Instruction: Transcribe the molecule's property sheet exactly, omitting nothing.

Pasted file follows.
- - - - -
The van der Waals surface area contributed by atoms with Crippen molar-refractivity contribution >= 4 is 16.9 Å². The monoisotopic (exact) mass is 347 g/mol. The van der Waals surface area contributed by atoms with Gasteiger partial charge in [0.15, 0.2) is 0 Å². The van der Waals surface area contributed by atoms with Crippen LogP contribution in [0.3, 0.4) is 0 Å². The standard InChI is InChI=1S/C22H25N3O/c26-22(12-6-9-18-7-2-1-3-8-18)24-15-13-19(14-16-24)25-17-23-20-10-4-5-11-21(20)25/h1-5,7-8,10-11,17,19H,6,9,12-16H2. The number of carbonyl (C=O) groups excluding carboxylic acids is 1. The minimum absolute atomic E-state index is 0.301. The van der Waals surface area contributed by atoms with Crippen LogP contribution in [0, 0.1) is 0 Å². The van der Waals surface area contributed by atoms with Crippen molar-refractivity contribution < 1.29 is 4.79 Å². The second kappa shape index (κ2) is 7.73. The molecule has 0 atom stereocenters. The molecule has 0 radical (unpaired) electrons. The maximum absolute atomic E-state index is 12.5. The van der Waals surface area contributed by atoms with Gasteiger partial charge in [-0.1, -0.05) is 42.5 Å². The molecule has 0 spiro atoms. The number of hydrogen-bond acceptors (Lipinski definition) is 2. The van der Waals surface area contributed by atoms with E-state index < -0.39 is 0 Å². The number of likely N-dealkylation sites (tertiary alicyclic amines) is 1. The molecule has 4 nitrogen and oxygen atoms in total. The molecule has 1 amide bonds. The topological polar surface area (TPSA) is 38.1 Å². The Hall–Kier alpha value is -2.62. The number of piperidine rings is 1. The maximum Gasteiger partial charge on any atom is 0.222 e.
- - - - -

The van der Waals surface area contributed by atoms with Crippen molar-refractivity contribution >= 4 is 16.9 Å². The monoisotopic (exact) mass is 347 g/mol. The van der Waals surface area contributed by atoms with Gasteiger partial charge in [0.15, 0.2) is 0 Å². The van der Waals surface area contributed by atoms with Crippen LogP contribution in [0.3, 0.4) is 0 Å². The standard InChI is InChI=1S/C22H25N3O/c26-22(12-6-9-18-7-2-1-3-8-18)24-15-13-19(14-16-24)25-17-23-20-10-4-5-11-21(20)25/h1-5,7-8,10-11,17,19H,6,9,12-16H2. The number of carbonyl (C=O) groups excluding carboxylic acids is 1. The minimum absolute atomic E-state index is 0.301. The van der Waals surface area contributed by atoms with Crippen LogP contribution in [0, 0.1) is 0 Å². The van der Waals surface area contributed by atoms with Crippen molar-refractivity contribution < 1.29 is 4.79 Å². The second kappa shape index (κ2) is 7.73. The molecule has 0 atom stereocenters. The molecule has 0 radical (unpaired) electrons. The maximum absolute atomic E-state index is 12.5. The van der Waals surface area contributed by atoms with Gasteiger partial charge in [-0.1, -0.05) is 42.5 Å². The molecule has 0 spiro atoms. The number of hydrogen-bond acceptors (Lipinski definition) is 2. The van der Waals surface area contributed by atoms with E-state index < -0.39 is 0 Å². The number of likely N-dealkylation sites (tertiary alicyclic amines) is 1. The molecule has 4 nitrogen and oxygen atoms in total. The molecule has 1 amide bonds. The topological polar surface area (TPSA) is 38.1 Å². The Hall–Kier alpha value is -2.62. The number of piperidine rings is 1. The maximum Gasteiger partial charge on any atom is 0.222 e.